We never saw the neighbors at all once the signs started to multiply; we hadn’t seen them in weeks. Granted, we live in a suburban neighborhood where people pull their SUV’s into their attached, two-car garages and enter their homes from there. Nearly every yard is fenced for the family dog or lined by tall hedges designed for privacy. Unless someone is mowing or still has kids young enough to play together (ours are grown), suburban neighbors just don’t see each other much. It’s not like the small-town neighborhood I grew up in, where everyone knew everyone, where so many families lived in their homes for generations. There’s been a lot of turnover on our court in just the last few years, houses sold due to divorce, or aged parents no longer needing the space, or for reasons we’re not aware of, moving trucks suddenly in the driveways, loading, with another truck in the same driveway a few days later, unloading.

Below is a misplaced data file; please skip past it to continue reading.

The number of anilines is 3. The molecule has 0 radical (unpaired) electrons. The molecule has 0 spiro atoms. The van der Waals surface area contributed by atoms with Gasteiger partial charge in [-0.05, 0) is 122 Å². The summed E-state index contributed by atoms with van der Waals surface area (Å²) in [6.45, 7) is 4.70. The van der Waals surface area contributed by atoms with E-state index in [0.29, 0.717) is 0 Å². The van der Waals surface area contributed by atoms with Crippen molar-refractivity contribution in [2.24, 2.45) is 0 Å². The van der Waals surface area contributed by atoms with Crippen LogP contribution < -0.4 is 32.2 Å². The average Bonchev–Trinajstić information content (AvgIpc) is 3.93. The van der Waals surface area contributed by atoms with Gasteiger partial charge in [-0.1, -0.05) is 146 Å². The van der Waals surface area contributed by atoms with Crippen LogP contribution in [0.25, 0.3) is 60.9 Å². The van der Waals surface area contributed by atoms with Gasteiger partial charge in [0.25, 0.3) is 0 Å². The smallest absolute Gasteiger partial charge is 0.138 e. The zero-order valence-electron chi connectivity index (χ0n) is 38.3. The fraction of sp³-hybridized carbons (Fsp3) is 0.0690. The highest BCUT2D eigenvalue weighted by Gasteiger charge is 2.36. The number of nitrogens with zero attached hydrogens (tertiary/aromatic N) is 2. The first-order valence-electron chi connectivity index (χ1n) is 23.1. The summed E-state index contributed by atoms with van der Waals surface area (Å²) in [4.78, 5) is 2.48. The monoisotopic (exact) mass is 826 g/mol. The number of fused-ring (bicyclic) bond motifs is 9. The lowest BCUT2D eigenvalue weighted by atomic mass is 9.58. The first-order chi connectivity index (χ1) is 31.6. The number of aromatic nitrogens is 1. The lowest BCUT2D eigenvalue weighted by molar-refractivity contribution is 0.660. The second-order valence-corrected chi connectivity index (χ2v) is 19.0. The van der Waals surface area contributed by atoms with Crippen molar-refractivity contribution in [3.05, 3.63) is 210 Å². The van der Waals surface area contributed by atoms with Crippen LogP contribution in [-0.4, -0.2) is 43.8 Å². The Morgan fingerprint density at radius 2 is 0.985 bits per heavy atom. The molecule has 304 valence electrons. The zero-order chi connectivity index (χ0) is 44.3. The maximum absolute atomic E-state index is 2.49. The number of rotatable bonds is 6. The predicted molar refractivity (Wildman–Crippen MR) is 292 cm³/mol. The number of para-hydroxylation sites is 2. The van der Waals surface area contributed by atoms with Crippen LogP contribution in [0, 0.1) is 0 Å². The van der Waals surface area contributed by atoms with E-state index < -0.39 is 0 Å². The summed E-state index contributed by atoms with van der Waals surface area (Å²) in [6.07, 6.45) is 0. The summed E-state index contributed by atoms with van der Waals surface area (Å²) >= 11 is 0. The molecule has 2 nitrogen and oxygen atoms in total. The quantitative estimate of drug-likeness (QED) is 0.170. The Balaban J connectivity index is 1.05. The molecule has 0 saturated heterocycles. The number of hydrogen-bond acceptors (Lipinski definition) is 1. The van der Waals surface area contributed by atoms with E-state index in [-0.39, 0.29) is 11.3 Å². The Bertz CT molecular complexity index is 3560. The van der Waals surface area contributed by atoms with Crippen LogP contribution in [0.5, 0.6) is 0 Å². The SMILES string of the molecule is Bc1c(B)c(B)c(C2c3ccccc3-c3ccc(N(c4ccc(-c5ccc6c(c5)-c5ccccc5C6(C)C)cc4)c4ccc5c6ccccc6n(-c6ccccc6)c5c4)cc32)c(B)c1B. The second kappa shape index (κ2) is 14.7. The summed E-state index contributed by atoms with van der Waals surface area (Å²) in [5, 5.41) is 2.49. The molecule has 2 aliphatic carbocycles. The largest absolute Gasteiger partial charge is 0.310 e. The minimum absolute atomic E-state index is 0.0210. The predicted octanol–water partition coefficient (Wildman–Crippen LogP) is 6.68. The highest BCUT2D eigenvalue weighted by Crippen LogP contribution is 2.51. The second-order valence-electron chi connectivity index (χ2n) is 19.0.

The neighbors next door, the ones with the proliferating signs, are still relatively new and pleasant enough, the kind you nod and wave to, chitchat with from the driveway. We typically only see the husband, who dutifully mows the lawn, brings our trash cans up from the curb if we forget, always seems vaguely anxious or lonely, wanting to talk. I try to avoid him. His eyes always search mine as if looking for agreement to whatever he says. His questions border on intrusive, though with nothing pointed enough to call him out on. Maybe it’s the senior version of what my kids call “socially awkward,” but from the start I thought he was sussing us out, “pumping for information” by mother called it when we were kids, warning us against folks who might take advantage that way. “Mind your business,” she’d tell us.